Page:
Social workers continually strive to increase their professional knowledge and skills and to apply them in practice. Social workers should aspire to contribute to the knowledge base of the profession. Along with these values and principles that make up the generalized ethics of social work are also more specific in-depth ethical standards that are directed towards: • Clients • Colleagues • Practice settings • As professionals • The social work
• Facilitate group and one and one counselling sessions with clients • Feedback from supervisor, clients and other staff members Learning Outcomes As a social service worker it is important that you follow the guidelines of the code of ethics when dealing with clients. You should demonstrate appropriate boundaries with clients and protect their privacy. Following these principles will help you as a social service worker to be respected and have a better relationship with clients and others you may be working with. Also, this can pave the way to be recommended for future success in your profession. 2.
Social Work is a profession that is committed to the promotion, restoration, maintenance, and enhancement of social functioning. Its focus is to work with individuals, groups, and communities, in helping them use the resources within themselves and the environment to cope more effectively with their problems. At its most basic level, social work is about promoting the general welfare of society by representing those who are most vulnerable. Providing social services can sometimes be a difficult task, wrought with ethical uncertainties and challenges. The Social Work Code of Ethics helps social workers navigate these challenges throughout their careers and provide a framework for the principles and standards a social worker must uphold.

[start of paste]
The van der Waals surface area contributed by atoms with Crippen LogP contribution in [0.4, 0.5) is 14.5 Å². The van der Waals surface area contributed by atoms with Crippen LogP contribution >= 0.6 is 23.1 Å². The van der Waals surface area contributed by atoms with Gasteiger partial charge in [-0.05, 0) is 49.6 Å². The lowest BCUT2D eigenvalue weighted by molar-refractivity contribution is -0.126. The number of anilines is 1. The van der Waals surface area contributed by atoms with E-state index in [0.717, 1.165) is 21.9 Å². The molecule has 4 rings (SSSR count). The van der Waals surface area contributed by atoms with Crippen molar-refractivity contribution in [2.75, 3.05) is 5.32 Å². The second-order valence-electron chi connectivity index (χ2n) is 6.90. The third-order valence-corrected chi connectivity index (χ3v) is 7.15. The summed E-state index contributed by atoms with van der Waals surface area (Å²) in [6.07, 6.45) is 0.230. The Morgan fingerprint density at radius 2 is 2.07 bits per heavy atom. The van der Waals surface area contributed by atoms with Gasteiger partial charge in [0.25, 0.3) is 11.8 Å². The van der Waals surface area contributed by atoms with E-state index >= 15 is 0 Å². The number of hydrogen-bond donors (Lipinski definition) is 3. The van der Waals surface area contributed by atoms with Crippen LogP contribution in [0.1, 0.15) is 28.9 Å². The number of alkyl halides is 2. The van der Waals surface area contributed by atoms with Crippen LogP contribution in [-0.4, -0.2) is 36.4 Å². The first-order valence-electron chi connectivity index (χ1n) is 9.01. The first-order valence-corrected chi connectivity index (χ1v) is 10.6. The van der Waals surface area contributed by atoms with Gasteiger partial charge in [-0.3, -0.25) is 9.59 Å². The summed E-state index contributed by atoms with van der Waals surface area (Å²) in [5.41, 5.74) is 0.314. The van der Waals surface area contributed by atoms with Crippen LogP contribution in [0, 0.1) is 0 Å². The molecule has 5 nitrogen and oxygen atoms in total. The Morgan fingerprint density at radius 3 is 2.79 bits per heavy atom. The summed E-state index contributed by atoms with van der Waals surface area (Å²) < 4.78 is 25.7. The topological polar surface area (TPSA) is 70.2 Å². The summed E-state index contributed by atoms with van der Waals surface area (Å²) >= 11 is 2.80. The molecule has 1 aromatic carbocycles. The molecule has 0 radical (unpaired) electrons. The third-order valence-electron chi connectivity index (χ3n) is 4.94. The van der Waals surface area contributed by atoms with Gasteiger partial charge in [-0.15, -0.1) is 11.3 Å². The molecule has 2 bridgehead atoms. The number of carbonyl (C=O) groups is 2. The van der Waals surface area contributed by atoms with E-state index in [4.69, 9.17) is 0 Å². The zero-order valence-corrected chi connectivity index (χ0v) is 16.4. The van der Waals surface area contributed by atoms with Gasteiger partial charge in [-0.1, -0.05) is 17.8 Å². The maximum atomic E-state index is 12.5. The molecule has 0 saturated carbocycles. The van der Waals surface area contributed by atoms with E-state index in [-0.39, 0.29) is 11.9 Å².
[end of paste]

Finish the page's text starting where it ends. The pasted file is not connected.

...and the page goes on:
The Code of Ethics is an important part of a Social Workers career, by giving them basic guidelines, principles, standards, and values/morals for which they should follow. By following these guidelines a Social Worker can keep their work at a professional level and learn to keep work out of a personal level. This Code of Ethics has been set forth by the National Association of Social Workers, and is mandated in the field of practice (NASW, 2008). The National Association of Social Workers, NASW, considers the following as its six most core values; service, social justice, dignity and worth of the person, importance of human relationships, integrity, and competence. The value of service is considered to be a core value because offering help to those in need is a crucial goal for all of those looking to practice in the field of Social Work.
First function is the accountability and management. Accountability is to ensure that social workers follow the policies, standards and guidelines with a safe, ethical and effective manner so that the clients receives the best service to meet their needs. Second function is a development of the critical analysis skills, understanding and capabilities of the supervisee through reflection on their work with the clients. It is the opportunity to understand and make sense of how theory and knowledge underpins the practice (Lee-Ann, et al., 2013). In addition, it provides the place to discuss on values and ethics so that practitioner could develop anti oppressive practice.